As a child, we lived in several villages across Kazakhstan. My father was 13 years old when his family was detained [for being German] and exiled there. The first village we lived in largely consisted of persecuted minorities: Chechens, Poles and Germans.
Those were very difficult years of poverty. We were called “fascists” or “Hitlerites” by the local kids. But everything changed when my father became the chairman of a local kolkhoz [collective farm]. He had authority and gained a reputation as a self-made man with unrivaled organizational skills.
At school, there was no sex education. Instead, there were always these whispers swirling in the village: “God forbid you get pregnant before marriage, God forbid! You should be a virgin when you get married!”
Girls who had many boyfriends were judged. Nobody cared about the boys.
In our final years of school, there was a girl — her name was Inna — who was raped by an older man. She stood out for her looks and she matured early. She had a sort of flirtatious personality. Maybe it’s fair to say that she provoked it, but she didn’t understand that at the time. We were naive kids, she was 13.
The whole village just sort of heard about it through the grapevine. There were whispers, but nobody dared talk to her about it. Not even the other girls, who should’ve been there for moral support.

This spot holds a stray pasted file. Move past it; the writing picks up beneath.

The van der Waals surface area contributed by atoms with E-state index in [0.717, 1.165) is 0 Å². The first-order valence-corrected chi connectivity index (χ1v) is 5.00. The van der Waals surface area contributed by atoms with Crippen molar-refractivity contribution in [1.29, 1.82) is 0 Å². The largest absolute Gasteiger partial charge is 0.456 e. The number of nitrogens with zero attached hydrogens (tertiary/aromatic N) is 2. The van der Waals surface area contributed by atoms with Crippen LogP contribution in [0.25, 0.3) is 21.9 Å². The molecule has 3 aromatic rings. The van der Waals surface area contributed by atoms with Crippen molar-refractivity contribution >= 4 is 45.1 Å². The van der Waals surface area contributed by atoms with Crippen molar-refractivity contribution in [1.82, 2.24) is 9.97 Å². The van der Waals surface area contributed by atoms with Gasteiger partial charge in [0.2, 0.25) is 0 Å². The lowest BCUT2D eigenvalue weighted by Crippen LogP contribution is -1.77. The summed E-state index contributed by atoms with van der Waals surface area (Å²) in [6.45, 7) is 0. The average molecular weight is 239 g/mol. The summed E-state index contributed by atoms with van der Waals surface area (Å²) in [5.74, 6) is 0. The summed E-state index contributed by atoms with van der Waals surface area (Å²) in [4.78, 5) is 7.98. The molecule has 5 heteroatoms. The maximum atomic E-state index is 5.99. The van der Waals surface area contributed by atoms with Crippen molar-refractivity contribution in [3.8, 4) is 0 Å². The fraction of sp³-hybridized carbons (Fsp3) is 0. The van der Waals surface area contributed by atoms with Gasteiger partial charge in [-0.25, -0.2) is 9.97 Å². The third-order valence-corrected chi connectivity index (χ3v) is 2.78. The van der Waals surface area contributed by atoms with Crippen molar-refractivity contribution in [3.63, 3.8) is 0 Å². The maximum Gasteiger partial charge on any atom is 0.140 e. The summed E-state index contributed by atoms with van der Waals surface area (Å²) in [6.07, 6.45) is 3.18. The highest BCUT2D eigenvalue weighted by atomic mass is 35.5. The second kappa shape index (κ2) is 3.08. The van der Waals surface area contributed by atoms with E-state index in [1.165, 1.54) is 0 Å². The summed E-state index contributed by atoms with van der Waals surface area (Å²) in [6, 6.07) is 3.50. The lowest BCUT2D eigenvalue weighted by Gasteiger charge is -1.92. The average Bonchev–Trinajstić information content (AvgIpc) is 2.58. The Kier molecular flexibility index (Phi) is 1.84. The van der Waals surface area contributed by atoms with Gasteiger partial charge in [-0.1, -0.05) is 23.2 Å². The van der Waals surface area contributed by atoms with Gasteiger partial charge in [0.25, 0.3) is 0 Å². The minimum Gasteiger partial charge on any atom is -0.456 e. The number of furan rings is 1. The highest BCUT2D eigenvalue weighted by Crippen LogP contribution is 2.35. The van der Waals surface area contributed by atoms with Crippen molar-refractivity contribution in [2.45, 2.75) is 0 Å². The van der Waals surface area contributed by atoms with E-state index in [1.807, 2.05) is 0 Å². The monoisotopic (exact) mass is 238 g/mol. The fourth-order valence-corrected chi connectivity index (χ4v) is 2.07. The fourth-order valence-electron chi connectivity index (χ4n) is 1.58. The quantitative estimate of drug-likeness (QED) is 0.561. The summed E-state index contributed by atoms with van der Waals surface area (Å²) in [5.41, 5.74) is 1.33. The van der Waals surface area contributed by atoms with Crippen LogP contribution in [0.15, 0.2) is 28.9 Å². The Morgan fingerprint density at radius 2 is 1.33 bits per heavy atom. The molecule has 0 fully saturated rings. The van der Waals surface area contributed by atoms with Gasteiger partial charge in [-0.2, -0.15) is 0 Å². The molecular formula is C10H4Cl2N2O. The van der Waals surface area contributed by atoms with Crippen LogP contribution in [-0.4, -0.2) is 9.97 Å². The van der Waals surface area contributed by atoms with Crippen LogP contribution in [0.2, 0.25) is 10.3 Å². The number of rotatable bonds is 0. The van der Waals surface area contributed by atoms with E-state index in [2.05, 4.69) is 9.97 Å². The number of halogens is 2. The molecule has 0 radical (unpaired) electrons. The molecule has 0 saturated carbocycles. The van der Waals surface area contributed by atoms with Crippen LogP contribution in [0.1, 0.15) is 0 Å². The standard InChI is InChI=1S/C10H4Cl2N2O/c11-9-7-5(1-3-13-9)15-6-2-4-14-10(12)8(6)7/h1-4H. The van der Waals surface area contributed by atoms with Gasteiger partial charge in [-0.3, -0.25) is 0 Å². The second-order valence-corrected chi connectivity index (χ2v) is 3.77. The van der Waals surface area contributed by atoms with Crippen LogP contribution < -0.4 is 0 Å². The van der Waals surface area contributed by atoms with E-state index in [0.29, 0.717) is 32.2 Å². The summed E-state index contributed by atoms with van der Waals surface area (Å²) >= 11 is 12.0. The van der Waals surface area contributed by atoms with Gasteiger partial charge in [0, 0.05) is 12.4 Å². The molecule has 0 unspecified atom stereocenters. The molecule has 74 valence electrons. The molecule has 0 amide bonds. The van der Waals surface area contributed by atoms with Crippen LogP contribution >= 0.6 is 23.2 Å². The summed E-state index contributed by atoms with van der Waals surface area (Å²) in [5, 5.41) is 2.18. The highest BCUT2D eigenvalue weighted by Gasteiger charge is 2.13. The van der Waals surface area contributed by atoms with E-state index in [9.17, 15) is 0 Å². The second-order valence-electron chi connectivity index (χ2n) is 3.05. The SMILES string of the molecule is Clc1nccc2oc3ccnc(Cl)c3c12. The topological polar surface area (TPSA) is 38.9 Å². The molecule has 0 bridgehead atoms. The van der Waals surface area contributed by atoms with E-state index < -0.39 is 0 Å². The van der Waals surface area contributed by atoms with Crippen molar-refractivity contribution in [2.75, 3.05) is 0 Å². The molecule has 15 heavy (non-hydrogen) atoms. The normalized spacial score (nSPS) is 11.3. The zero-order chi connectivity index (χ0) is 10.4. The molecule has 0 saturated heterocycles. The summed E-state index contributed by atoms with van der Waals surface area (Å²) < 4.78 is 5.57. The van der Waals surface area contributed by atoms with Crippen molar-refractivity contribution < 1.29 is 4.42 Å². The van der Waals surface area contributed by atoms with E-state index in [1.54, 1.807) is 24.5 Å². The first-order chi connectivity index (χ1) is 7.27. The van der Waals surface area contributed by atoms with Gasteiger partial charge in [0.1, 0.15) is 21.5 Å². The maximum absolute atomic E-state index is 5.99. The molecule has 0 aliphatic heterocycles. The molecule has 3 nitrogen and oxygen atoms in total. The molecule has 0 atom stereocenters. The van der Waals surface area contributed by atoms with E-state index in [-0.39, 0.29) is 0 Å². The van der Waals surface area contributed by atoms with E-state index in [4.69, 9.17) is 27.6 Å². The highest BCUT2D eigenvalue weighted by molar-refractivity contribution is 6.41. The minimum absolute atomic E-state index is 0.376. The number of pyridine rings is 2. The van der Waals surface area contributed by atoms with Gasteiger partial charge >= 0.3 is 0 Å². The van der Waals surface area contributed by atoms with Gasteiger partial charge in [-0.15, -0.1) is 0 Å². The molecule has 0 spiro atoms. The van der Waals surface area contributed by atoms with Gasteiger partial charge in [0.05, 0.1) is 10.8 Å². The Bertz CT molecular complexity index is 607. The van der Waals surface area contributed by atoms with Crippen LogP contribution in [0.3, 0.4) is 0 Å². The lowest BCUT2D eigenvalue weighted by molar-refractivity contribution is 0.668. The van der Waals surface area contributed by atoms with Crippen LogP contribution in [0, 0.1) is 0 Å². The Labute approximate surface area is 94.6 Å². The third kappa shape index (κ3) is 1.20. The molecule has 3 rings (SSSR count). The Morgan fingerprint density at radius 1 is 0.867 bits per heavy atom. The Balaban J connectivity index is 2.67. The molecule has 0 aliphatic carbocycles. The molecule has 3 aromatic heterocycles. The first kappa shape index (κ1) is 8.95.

You see, I spoke to her several years down the line, and for her it was a real trauma. There weren’t even any psychologists to help her. She just had to bottle it up, and she eventually left the village with her parents. The man who raped her was eventually found and put into prison.
Only later as an adult did I realize the whole situation had been a facade. We had to keep this facade up, pretending the desirable was the reality. It was women who suffered from this the most. Nobody would marry Inna, and that’s the reason her family left. As we say, she was “spoiled.” It was her cross to bear. I like that discussions on this subject are public now – there shouldn’t be anything shameful about this.
Most of my friends at school were boys. The girls were huge gossip queens, so I didn’t like to spend time with them. I met my first love when I was 14, we would send each other letters. He was a bit older than I was and a wonderful singer. We met at a dance class.
My mother was categorically against our relationship, despite the fact that it was purely platonic. She was very strict. We had a 7 p.m. curfew so he’d come and serenade me under my window. There was never any intimate touching. The most we did was hold hands.
The man who eventually became my husband was actually a classmate of mine from school. He told me he remembered very clearly the moment I first entered the classroom, but I didn’t notice him at all.
During my first year at university the receptionist told me one day that some “military guy” was waiting for me outside. I was so busy that it slipped my mind and I didn’t leave the building until the evening. There he was: Sasha Bondarenko. He had traveled to see me from Orenburg, where he was studying at an aviation school, and had waited for me all day outside the building.
From then on, we wrote each other letters and sometimes we met up. We’d kiss, and then, when I turned 21 and he 20, we married. We were very much in love.
By the way, I didn’t plan on getting married at that age. I had high expectations of myself: get a doctorate, and then have a family with five children. All of a sudden he proposes while I’m 21, and so I was a bit rattled. But the love was too overpowering, so I agreed.
As a child I would always tell my mother that I knew I didn’t want to stay in the village. I taught myself how to read. I knew that I would go to university and have a career. I knew that I wanted to live in the city.